Last updated on November 28th, 2016“In the ghetto there is a mansion, and it is my father’s house.” As soon as I read this first sentence of Loving Day by Mat Johnson I sighed and thought, “Oh, good,” a book I’m going to love. I had just finished two other books, a memoir by an associate and a dense literary version of a woman’s chronic existential crisis, and even though they were well written I wasn’t thrilled about them. What I needed now was a book I couldn’t wait to read, and once it was opened in front of me, I didn’t want to put it down. Loving Day didn’t disappoint. The story is about a recently divorced, mediocre cartoon illustrator bi-racial man (his father was Irish and his mother was black) who returns to his childhood hood in Philly. And discovers a huge surprise waiting for him at a comic convention that forces him to come to terms with his own identity and the identity of his people, and all people.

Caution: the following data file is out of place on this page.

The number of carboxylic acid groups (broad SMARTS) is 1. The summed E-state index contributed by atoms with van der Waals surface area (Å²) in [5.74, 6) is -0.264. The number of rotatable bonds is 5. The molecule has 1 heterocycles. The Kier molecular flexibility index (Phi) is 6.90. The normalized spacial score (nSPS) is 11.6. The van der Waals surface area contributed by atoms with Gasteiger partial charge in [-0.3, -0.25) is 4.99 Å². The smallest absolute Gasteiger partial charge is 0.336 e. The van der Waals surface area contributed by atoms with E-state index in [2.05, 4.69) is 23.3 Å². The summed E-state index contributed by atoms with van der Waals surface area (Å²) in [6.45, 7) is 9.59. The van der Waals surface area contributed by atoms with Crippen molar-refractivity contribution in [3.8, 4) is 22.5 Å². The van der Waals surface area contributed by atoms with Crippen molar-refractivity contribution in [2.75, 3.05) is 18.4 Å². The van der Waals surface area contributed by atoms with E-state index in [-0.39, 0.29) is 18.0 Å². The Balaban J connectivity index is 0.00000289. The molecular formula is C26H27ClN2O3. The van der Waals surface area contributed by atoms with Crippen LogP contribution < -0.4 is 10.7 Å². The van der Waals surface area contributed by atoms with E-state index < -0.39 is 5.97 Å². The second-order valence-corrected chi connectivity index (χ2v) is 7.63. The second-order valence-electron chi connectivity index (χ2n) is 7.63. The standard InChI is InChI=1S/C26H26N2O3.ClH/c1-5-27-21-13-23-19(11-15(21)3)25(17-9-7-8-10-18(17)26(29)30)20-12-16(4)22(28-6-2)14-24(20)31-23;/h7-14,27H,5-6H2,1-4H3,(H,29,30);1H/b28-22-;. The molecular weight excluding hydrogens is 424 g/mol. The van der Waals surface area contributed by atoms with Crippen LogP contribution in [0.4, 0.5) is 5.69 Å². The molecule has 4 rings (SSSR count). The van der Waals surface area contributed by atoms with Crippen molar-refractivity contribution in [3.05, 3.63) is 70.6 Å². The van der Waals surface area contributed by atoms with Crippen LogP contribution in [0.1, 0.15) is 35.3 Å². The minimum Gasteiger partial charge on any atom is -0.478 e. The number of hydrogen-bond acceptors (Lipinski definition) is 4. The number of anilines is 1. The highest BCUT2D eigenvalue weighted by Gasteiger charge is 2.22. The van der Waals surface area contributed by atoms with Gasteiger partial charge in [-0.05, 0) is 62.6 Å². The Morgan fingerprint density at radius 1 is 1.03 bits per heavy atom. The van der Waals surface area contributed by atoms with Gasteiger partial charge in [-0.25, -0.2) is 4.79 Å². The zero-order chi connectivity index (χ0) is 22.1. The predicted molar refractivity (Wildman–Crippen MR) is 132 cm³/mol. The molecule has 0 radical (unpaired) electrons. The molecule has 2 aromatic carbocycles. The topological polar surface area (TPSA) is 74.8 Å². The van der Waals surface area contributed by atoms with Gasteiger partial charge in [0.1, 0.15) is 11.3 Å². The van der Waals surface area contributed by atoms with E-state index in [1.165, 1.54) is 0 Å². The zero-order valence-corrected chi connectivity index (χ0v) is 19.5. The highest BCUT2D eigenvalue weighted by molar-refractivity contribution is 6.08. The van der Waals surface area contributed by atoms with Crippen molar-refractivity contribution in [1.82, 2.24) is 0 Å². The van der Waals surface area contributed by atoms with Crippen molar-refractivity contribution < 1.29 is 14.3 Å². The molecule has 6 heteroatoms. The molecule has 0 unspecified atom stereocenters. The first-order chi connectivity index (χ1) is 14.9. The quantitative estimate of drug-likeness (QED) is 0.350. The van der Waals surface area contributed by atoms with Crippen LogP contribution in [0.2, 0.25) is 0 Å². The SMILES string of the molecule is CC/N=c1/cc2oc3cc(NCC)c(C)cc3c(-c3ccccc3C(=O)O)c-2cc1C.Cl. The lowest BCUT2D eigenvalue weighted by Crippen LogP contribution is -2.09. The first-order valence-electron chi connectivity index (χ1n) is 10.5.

I love the voice of Mat Johnson. It is the kind of voice I, as a writer, envy. How can he mix street language with elegant English? How can the humor pop out at me when I’m deeply involved in the inner turmoil and the multiple existential crises of Warren Duffy, the main character? How can a writer weave together such diverse themes as racial prejudice, parental demands, lost identity, economic suppression, and artistic impotence so successfully? As I read Warren Duffy’s journey, I had the sense I was reading about the life of the author cloaked inside this novel. I have only admiration for Mr. Johnson’s bravery to write such a compelling and universal story.
The ending of the book fulfills all that I needed and desired to complete the journey. For the last sentence of the novel isn’t just about Warren Duffy’s revelation, or Mat Johnson’s command of storytelling, it is about me, you, all of us. For after all, we are “Just people.”
P.S. When I purchased the book at my favorite used bookstore, I didn’t know what Loving Day meant. What I find very interesting is that a movie just came out about the interracial couple Richard and Mildred Loving. The Lovings are unseen, but important, characters in the novel. Their story, in a way, moves, pushes Warren Duffy’s story forward. I will go see the movie now. Without reading this book, I would have let the movie pass me by. Ah, one of the great benefits of reading! Reading makes me more connected to the world, and I need this more than ever.